It was widely reported late in 2019 that chip implants are especially popular in Sweden. “More than 4,000 Swedes have adopted the technology, with one company, Biohax International, dominating the market. The chipping firm was started five years ago by Jowan Osterlund, a former professional body piercer. The Swedes apparently prefer to have a chip which will open doors so they do not have to worry about losing a key.
It has been pointed out by many commentators that heart pacemakers which have long been in used are implants.
Bionic Vision Technologies Pty Ltd (BVT) announced medical researchers had successfully restored a sense of vision in four blind people with its bionic eye as part of a clinical trial in Melbourne. Researchers said they were “very pleased” with the progress of all four patients who have had a “sense of sight” restored. All four have a degenerative genetic condition called Retinitis Pigmentosa which causes loss of vision.
New implants could help type two diabetes without the use of needles.
Our medical histories could be put on a chip and could be accessed when we are in need of medical assistance.
Tracking vital signs
Three Square Market estimates that it will be selling chips capable of tracking a wearer’s live vital signs in a little more than a year. However a few other developments will come first. Already Fitbit can log heart rate and produce monthly reports on weight loss. Fitbit is not at present implanted but worn on the wrist.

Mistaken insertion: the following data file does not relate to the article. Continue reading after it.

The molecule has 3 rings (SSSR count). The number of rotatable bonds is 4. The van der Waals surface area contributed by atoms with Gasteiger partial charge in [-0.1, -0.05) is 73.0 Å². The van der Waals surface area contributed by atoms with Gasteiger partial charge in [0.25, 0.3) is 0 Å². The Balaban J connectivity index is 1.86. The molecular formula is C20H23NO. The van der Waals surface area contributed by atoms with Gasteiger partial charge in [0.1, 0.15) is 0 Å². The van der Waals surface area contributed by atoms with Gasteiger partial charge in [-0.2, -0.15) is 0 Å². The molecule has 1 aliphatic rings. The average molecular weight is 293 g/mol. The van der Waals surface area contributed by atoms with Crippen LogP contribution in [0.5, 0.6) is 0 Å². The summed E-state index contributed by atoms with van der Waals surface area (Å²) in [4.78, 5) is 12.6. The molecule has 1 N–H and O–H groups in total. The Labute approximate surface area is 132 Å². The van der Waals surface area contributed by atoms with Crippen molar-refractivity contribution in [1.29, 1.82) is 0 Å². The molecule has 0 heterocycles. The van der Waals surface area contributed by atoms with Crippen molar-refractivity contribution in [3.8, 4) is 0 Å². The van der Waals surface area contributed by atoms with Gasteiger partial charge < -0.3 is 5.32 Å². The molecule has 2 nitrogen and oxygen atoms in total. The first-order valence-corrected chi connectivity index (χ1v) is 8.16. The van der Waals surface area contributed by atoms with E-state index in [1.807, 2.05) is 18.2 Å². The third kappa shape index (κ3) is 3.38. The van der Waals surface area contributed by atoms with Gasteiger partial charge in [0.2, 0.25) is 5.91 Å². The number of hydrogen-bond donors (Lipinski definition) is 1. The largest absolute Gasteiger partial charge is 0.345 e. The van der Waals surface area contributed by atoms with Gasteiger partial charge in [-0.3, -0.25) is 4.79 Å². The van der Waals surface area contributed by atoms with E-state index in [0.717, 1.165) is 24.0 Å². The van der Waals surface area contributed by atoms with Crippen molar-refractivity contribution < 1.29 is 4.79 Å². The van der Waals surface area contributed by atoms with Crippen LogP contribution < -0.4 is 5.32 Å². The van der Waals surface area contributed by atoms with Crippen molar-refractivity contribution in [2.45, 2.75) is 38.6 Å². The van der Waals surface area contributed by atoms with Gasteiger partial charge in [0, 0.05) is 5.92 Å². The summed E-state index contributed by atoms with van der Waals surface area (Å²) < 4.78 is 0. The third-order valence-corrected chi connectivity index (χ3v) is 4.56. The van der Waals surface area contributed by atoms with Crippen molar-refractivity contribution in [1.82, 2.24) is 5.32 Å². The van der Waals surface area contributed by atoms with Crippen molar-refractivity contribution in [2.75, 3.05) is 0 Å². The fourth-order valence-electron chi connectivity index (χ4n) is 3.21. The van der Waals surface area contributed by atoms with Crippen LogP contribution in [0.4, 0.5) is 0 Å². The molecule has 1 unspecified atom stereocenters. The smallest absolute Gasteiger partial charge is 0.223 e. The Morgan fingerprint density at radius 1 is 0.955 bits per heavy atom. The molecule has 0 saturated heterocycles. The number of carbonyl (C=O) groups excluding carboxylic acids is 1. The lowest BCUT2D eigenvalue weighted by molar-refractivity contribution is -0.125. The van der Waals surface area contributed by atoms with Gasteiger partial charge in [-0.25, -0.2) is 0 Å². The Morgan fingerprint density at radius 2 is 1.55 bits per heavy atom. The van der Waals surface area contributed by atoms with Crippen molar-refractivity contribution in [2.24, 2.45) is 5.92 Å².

Other research, suggests chip implants can provide stimulation to the brain. This could assist with Parkinson’s disease. It could also boost memory function.
But what about implanting smart phones?
This is where we came in. Could a chip implant offer the convenience of embedding a smartphone in your body?
An Allure.com article gave a clue.
Chris Harrison is a professor of computer science at Carnegie Mellon University’s Human=Computer Interaction Institute and works on similar themes. He noted that people wanted to do more sophisticated things on mobile phones and thought bigger screens could be part of the answer.
He then moved outside the box and said they should forget screens and use the skin, Instead of a three and a half inch iPhone why not use the 20 inch arm bone?
Harrison created OmniTouch in collaboration with Microsoft. This is a device worn on the shoulder but will project the interface onto your palm. A depth sensitive camera picked up where and when you tapped on you skin so the projection reacted with it.
Experts say embeddable “phones” or devices that are implanted in the body that use wireless technology could be commercially available by 2023. This is a heading from Cnet.
The mobile phone of the future will be implanted in your head – CNET
A Few Good Privacy Questions
Obviously Bio Microchips cause concerns about privacy issues with many people and ethical concerns with religious groups.
Consequently most of the same questions that surround cybersecurity and privacy in other disciplines apply to this microchip implant topic.
Click on the link below to see a listing of the benefits and downsides of implanting microchips.
benefits and downsides of implanting microchips
One benefit to my family would be fewer lost phones. fewer cracked screens and fewer phones dropped in concrete or the Wild River.